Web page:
You’ve got your dream apartment — but it needs some light remodeling. First up, choosing a stove that fits perfectly in your brand new kitchen.
So, what size is an apartment stove? The answer all depends on the kind of space you have.
For the smallest kitchen spaces, narrow kitchen stoves range from about 20 to 24 inches wide. On average, apartment-sized stove measurements are 40'' H x 24'' W x 20'' (height x width x diameter). That usually leaves you with an interior oven of 14'' H x 16'' W (height x width). But you need to account for weight and the space around the stove itself.
Some apartments can fit more robust stoves that go beyond 30 inches but could leave you without room for much else. When picking the right size stove for your apartment, you need to consider three crucial things: space, diameter, and weight.
Still unsure? Don’t worry, we’ve looked at some common questions we get when it comes to picking the right sized stove for your apartment.
How much does an apartment stove weigh?
Stoves are pretty heavy — in fact, they’re likely to be the heaviest appliance in your kitchen. An apartment stove around 24 inches wide can weigh anywhere between 120 to 140 pounds.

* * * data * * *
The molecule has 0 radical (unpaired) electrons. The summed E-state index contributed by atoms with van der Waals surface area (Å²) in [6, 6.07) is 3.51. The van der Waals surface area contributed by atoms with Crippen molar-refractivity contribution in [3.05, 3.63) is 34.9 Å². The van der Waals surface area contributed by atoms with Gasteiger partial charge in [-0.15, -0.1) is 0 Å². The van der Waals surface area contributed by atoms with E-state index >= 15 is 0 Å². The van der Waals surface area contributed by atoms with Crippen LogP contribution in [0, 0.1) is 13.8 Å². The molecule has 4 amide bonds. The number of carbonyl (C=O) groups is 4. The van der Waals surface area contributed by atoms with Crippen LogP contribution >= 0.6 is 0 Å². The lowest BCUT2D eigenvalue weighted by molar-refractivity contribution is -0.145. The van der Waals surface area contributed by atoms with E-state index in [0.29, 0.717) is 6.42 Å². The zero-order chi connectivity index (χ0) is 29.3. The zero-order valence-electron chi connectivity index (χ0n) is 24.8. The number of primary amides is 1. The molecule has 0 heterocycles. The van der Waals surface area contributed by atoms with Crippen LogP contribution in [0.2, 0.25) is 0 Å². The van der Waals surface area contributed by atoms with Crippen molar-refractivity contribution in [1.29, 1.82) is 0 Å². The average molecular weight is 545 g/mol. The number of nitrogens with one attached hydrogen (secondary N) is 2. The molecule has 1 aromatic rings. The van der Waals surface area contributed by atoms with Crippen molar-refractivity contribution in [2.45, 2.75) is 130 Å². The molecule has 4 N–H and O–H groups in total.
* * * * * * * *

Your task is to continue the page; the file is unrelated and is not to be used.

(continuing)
Most apartments can handle this extra weight, but if you have a super small space it’s worth considering how easy it’s going to be to move the stove.
Heading up six flights of stairs? Have a small doorway? There are a few things you need to think about when moving a stove into your brand new apartment.
- Double-check the manual that comes with your stove: Your manual should detail everything you need to prepare ahead of a move.
- If it’s electric, turn off your oven in your apartment: Seems obvious, but there should be a manual switch in your electric circuit box in your apartment. Switch off any electricity in your kitchen before you move the stove in or out.
- If it’s gas, shut off the gas line: Switch off the main shut-off valve that connects to the stove. If you’re unsure, get a professional to check. This is super important, as it could otherwise cause a gas leak.
- Get a dolly: Moving a hefty stove isn’t going to be easy. Pop the stove onto a dolly and share the weight with a second person. That should avoid scratching up your brand new floors.